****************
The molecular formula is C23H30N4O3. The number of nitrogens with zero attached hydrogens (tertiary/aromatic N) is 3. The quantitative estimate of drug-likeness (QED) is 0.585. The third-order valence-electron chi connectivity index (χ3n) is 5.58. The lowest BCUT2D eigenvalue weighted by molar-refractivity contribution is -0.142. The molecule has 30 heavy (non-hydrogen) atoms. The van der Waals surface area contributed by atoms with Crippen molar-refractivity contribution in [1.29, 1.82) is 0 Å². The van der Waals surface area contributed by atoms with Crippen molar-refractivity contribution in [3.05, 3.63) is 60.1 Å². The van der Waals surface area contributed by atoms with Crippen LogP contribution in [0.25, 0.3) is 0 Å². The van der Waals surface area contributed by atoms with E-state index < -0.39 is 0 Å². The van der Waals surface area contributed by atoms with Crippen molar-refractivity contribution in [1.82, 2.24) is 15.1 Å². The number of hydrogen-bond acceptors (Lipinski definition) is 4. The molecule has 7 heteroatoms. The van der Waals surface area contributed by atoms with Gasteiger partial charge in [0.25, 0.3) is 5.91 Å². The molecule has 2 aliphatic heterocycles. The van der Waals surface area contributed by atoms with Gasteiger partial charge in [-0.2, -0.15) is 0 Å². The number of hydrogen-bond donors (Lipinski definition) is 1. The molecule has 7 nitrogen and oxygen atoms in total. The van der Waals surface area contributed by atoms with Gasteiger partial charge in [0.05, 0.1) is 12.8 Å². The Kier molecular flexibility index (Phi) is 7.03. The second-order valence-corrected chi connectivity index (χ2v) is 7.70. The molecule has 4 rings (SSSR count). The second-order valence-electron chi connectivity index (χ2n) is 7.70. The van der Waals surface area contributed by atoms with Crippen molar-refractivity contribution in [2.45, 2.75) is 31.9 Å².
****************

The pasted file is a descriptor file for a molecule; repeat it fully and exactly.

The molecular formula is C23H30N4O3. The number of nitrogens with zero attached hydrogens (tertiary/aromatic N) is 3. The quantitative estimate of drug-likeness (QED) is 0.585. The third-order valence-electron chi connectivity index (χ3n) is 5.58. The lowest BCUT2D eigenvalue weighted by molar-refractivity contribution is -0.142. The molecule has 30 heavy (non-hydrogen) atoms. The van der Waals surface area contributed by atoms with Crippen molar-refractivity contribution in [1.29, 1.82) is 0 Å². The van der Waals surface area contributed by atoms with Crippen molar-refractivity contribution in [3.05, 3.63) is 60.1 Å². The van der Waals surface area contributed by atoms with Crippen LogP contribution in [0.25, 0.3) is 0 Å². The van der Waals surface area contributed by atoms with E-state index < -0.39 is 0 Å². The van der Waals surface area contributed by atoms with Crippen molar-refractivity contribution in [1.82, 2.24) is 15.1 Å². The number of hydrogen-bond acceptors (Lipinski definition) is 4. The molecule has 7 heteroatoms. The van der Waals surface area contributed by atoms with Gasteiger partial charge in [0.25, 0.3) is 5.91 Å². The molecule has 2 aliphatic heterocycles. The van der Waals surface area contributed by atoms with Gasteiger partial charge in [-0.2, -0.15) is 0 Å². The number of hydrogen-bond donors (Lipinski definition) is 1. The molecule has 7 nitrogen and oxygen atoms in total. The van der Waals surface area contributed by atoms with Gasteiger partial charge in [0.05, 0.1) is 12.8 Å². The Kier molecular flexibility index (Phi) is 7.03. The second-order valence-corrected chi connectivity index (χ2v) is 7.70. The molecule has 4 rings (SSSR count). The second-order valence-electron chi connectivity index (χ2n) is 7.70. The van der Waals surface area contributed by atoms with Crippen molar-refractivity contribution in [2.45, 2.75) is 31.9 Å².